A Tool to Prioritize and Track Culture Change in Nursing Homes
Designed to transform hospital-like institutions that approach elders as medical patients into communities, nursing home comprehensive culture change initiatives are the definition of radical change. Staff are trained and coached to not only provide medical and supportive services, but also on how to consistently prioritize resident choice and quality of life. Although over the last four decades significant work to develop approaches that foster a person-centered model of care have been designed, little has been done to measure the effectiveness or standardize different culture change protocols.
Altarum’s Center for Eldercare Improvement (CEI) is committed to implementing, evaluating, and advocating for best practices that ensure quality of life in old age. To advance the work on person-centered care we developed the Systems Change Tracking Tool (SCTT). A uniquely purpose-designed QI instrument that allows all members of the nursing home staff, from administrators through care aides and household staff to track their accomplishments and challenges implementing person-centered care over time. By completing and reflecting on the SCTT regularly, staff understand more clearly where they are moving the needle on person-centeredness and how they can make culture change a reality for their residents.
The need for more person-centeredness in the nursing home sector has become starkly clear during the COVID-19 pandemic. Nursing homes nationwide struggled not only to curb high rates of morbidity and mortality, but also with significant resident decline and premature death directly traceable to social isolation and loneliness. As residences where 1.3 million elders live their final years, those in public health are called to refine and amplify practices and protocols that can be used to enhance residents’ quality of life. With the further benefit of making the job of care aides more rewarding.
As culture change training proceeds, the SCTT assesses changes that occur in the residential long-term care setting by measuring staff-led shifts in person-centered practices and protocols using 58 items. To ensure its cogency and usefulness, the SCTT underwent cognitive testing and an iterative review process by long-term care, culture change, and survey methodology experts. Importantly, the tool’s instructions acknowledge that not all changes discussed in the instrument will happen quickly—and some may not happen at all.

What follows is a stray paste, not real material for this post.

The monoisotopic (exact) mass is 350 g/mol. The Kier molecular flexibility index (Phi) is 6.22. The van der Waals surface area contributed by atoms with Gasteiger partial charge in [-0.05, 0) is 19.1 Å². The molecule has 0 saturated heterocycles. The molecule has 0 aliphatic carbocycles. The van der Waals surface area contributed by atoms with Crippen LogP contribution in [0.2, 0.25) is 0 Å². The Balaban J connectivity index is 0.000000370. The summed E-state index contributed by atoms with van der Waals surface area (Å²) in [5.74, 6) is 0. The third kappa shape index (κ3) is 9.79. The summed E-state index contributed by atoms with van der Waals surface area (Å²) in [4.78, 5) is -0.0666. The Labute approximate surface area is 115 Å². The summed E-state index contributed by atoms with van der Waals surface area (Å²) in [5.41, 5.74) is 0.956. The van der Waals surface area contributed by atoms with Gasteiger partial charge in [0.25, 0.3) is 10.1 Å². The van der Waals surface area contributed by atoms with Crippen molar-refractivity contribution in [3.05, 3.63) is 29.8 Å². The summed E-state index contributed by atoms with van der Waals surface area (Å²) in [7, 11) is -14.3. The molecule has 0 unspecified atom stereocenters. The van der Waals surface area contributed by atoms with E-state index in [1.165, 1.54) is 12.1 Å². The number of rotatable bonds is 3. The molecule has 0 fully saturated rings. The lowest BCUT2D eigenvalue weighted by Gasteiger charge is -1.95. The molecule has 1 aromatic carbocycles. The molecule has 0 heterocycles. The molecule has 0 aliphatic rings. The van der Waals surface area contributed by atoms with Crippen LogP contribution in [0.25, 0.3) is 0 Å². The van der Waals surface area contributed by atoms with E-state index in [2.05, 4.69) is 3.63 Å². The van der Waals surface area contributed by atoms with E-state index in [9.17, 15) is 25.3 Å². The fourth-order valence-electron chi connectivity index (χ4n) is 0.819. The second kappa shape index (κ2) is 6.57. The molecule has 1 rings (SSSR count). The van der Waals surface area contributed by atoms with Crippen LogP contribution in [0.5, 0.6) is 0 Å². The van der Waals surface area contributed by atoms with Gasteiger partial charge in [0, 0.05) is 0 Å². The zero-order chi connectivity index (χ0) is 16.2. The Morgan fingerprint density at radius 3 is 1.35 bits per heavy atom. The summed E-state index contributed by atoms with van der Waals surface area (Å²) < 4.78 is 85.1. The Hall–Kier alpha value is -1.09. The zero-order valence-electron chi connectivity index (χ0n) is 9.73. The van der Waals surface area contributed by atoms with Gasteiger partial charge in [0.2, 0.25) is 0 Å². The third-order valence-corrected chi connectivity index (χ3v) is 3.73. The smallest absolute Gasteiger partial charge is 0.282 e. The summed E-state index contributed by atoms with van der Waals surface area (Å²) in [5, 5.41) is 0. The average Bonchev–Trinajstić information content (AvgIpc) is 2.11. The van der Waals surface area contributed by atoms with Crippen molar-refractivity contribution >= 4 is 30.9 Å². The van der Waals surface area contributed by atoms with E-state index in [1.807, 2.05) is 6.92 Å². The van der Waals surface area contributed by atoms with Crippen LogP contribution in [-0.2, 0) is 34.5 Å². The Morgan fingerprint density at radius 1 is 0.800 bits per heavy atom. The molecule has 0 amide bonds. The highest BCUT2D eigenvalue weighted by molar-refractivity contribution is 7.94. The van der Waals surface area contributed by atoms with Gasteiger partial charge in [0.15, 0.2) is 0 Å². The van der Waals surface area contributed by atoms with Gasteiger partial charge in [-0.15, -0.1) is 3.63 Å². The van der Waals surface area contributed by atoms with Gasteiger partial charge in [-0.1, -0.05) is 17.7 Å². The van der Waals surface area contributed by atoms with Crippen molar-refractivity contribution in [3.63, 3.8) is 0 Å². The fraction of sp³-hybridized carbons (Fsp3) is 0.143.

The SCTT features questions that are grouped into six domains, as established by the Holistic Approach to Transformational Change (HATCh) theoretical model.
The six HATCh domains1,2 are:
Completed quarterly, the tool has four possible responses options: the home has a plan for implementation; the home has a plan that is partially implemented; the home has a plan that is fully implemented; or the home has no plan for implementation.
The SCTT tool is publicly available and free to use. We invite anyone who is interested in learning more about how we implemented the SCTT protocol in our own on-going comprehensive culture change initiatives to reach out. We would be pleased to discuss how other organizations might use the tool for their own purposes including for Quality Assurance and Performance Improvement (QAPI) projects. We believe this tool can be a valuable asset in advancing best practices in eldercare nationwide.